Jhe gets what he deserves. For example, Anton Seematter (Roland Koch), CEO of the Swisscoal Group, runs a rare Maserati model as a car, sits high above the Lucerne in the Mies van der Rohe glass on a spacious lake, gathers art and donates against a reputation as a cartridge significant sums of finance faculties.
The title pages of a number of management magazines decorate the wall of their bedroom, pictured at all: Anton Seematter in Erfolgspose, "Deal Maker" at the moment, year, century. Rich in exceptional dedication and rarely intellectual brilliance, it says in the brochures. In slender portraits of self-confidence about meritocracy, a rule of law based on performance. In meritocratic consistency, the unemployed man is blamed for his misery – he is not flexible, not smart, not forward-looking enough. Inequality belongs to the system. It can't just be rich. Or, as Seematter's daughter Leonie (Cecilia Steiner), an economics student, says: "Not everyone can be born with privileges, otherwise they would not be longer."
Not even the inflation compensation has been taken into account
Mike Liebknecht (Misel Maticevic), who moves across the German-Swiss border in the third-last Swiss "Tatort" from Lucerne to confront Seematter with the support of a Beretta, has got what he deserves from a performance dictatorial point of view. Operational termination by the parent company Swisscoal, which has acquired its metal processing plant in Bremerhaven to seal it and assign the orders to Asia. Failed in his marriage, loss of his son, anger in his stomach. Liebknecht – the name is not in vain, an overly clear reminder of the supervisor Karl Liebknecht – comes into the house to demand with force of arms what he is entitled to. Seematter is replacing loss of income before retirement. He unimpressed explains the fault. To understand the situation Liebknecht lacks "the overall view". To calculate basic economic understanding, he did not even take into account inflation compensation. Arrogance or sarcasm? Or it much talked about the loss of top executives?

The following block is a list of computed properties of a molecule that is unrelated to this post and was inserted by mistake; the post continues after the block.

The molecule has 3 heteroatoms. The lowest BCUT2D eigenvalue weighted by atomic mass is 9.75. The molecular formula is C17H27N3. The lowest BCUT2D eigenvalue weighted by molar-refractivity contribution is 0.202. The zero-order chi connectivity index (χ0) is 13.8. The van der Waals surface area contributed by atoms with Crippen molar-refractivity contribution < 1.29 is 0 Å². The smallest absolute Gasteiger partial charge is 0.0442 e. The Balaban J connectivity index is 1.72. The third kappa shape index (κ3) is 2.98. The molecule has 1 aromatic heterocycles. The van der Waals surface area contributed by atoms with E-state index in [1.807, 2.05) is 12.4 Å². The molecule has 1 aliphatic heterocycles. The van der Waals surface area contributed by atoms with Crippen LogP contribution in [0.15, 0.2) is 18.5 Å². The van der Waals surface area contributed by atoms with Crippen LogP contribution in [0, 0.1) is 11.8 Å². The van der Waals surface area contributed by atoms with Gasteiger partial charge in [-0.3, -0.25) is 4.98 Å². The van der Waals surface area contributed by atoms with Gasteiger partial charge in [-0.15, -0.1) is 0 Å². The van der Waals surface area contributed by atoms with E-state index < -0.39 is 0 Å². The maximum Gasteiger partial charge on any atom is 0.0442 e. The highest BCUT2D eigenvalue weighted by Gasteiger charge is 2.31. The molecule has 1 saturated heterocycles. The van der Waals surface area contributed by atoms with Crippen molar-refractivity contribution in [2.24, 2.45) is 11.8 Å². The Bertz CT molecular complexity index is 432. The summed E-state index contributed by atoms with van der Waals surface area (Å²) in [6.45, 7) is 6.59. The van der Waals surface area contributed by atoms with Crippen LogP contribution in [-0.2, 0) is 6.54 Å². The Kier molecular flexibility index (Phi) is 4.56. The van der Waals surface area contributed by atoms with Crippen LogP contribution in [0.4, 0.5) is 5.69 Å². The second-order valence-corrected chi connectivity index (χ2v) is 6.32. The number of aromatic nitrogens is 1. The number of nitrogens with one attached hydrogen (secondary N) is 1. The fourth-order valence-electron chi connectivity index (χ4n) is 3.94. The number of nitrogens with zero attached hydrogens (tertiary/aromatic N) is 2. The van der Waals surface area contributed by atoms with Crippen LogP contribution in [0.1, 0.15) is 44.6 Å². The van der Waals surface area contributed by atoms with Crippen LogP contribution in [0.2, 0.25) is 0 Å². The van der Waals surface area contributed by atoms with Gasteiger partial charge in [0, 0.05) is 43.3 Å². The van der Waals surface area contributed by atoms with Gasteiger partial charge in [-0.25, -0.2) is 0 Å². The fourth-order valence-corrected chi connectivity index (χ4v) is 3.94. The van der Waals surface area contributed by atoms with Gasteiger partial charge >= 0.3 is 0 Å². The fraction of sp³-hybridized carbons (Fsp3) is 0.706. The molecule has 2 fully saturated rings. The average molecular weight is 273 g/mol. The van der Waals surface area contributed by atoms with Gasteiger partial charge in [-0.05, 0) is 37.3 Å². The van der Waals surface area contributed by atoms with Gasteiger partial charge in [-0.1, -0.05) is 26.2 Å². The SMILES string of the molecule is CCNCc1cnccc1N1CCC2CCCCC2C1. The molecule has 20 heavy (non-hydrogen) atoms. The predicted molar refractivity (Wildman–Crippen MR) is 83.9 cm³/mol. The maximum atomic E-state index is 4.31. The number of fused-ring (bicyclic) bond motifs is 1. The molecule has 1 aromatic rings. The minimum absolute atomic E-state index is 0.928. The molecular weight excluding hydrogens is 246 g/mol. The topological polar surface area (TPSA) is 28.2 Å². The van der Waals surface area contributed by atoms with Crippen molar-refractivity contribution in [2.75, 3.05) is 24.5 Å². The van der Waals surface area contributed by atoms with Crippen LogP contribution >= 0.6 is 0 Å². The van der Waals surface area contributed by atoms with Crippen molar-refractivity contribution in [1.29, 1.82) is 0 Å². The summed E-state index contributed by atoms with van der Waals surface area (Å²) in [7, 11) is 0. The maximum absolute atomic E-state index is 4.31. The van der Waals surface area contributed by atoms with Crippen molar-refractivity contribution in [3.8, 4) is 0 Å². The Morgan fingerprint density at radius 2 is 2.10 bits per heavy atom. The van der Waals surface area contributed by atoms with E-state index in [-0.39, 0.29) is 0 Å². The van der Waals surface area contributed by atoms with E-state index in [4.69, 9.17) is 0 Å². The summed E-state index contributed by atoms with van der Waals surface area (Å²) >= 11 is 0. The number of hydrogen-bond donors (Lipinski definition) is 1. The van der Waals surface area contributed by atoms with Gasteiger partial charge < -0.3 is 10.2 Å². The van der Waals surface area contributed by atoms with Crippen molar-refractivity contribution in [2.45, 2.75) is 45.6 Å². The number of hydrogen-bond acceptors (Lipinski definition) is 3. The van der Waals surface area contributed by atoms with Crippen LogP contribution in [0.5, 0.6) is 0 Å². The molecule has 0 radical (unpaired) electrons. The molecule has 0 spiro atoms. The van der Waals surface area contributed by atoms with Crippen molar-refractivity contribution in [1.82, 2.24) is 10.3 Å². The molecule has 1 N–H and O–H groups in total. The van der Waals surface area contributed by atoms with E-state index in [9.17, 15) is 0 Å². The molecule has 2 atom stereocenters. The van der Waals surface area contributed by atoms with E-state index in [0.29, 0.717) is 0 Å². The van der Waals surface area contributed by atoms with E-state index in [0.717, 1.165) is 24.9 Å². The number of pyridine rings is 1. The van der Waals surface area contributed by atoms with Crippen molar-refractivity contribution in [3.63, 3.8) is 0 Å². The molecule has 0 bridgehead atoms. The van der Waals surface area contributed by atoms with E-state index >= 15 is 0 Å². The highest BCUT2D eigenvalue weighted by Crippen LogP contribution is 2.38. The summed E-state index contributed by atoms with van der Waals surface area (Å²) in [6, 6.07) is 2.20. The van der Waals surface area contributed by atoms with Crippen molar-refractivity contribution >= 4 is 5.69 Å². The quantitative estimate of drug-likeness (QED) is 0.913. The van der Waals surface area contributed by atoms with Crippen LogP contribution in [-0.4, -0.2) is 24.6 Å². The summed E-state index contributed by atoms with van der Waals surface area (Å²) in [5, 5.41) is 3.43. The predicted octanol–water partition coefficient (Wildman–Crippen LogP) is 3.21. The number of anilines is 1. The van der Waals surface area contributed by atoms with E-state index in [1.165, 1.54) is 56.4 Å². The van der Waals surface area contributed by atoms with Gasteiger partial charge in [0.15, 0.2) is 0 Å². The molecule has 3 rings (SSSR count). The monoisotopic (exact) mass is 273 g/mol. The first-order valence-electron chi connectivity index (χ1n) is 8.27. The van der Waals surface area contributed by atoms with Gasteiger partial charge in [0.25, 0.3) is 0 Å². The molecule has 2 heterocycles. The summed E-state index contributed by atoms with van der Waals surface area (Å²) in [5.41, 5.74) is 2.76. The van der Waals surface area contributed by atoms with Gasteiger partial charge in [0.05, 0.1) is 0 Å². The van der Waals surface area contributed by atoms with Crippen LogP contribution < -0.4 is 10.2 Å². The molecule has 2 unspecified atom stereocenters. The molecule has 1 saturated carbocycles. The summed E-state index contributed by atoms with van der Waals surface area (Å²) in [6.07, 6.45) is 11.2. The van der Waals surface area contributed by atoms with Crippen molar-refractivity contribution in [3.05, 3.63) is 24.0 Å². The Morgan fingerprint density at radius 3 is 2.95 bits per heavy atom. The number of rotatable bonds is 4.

In the game arrangement of the duel between Seematter and Liebknecht, one can identify "Friss or die" by Jan Cronauer (based on an idea of Matthias Tuchmann, who died in 2016) as a new "crime scene" set of popular "capitalist bashing" in German-speaking TV, Either a banking or industrial environment – one usually meets conscientious figures who seem to be meaningless to the socialist revolutionaries of the last century because of their slenderness as a means of class struggle. But "Eat or Die" does more of it, at least a better movie than the script suggests. This center has a hostage case with multiple inversions of circumstances in which the police Reto Flückiger (Stefan Gubser) and Liz Ritschard (Delia Mayer) accidentally witnessed the system conflict.
Flückiger and Ritschard decide first in the death of an economics professor who was Leonie's lecturer. One suspicion points to Anton Seematter. However, this does not come to the question, because in the hostage house the hostage-taker "Deal-Maker", his wife Sofia (Katharina von Bock) and the daughter in chess. Three hostages are five, the violence escalates. The circumstances begin to dance, rather to stumble. Of course, everything is ultimately systematically related to everything.
Director Andreas Senn and especially cameraman Philipp Sichler ("Tatort – born in pain", "The White Rabbit") creates a close atmosphere of the threat, where the perpetrator and the sacrificial pattern are not clearly depicted. At the end, some misogyny seems to pass through. On the stage that decides on the Liebknecht's whereabouts, the danger zone kitsch is offered in front of gray seascape. The balance is therefore mixed. The Lucerne will continue to investigate twice until the end of 2019, when Zurich will take over the Swiss "crime scene". It is a pity for the quiet investigators Flückiger and Ritschard to avoid such cases.
Crime Scene – Eat or die goes on Sunday, at 8.15, in the first.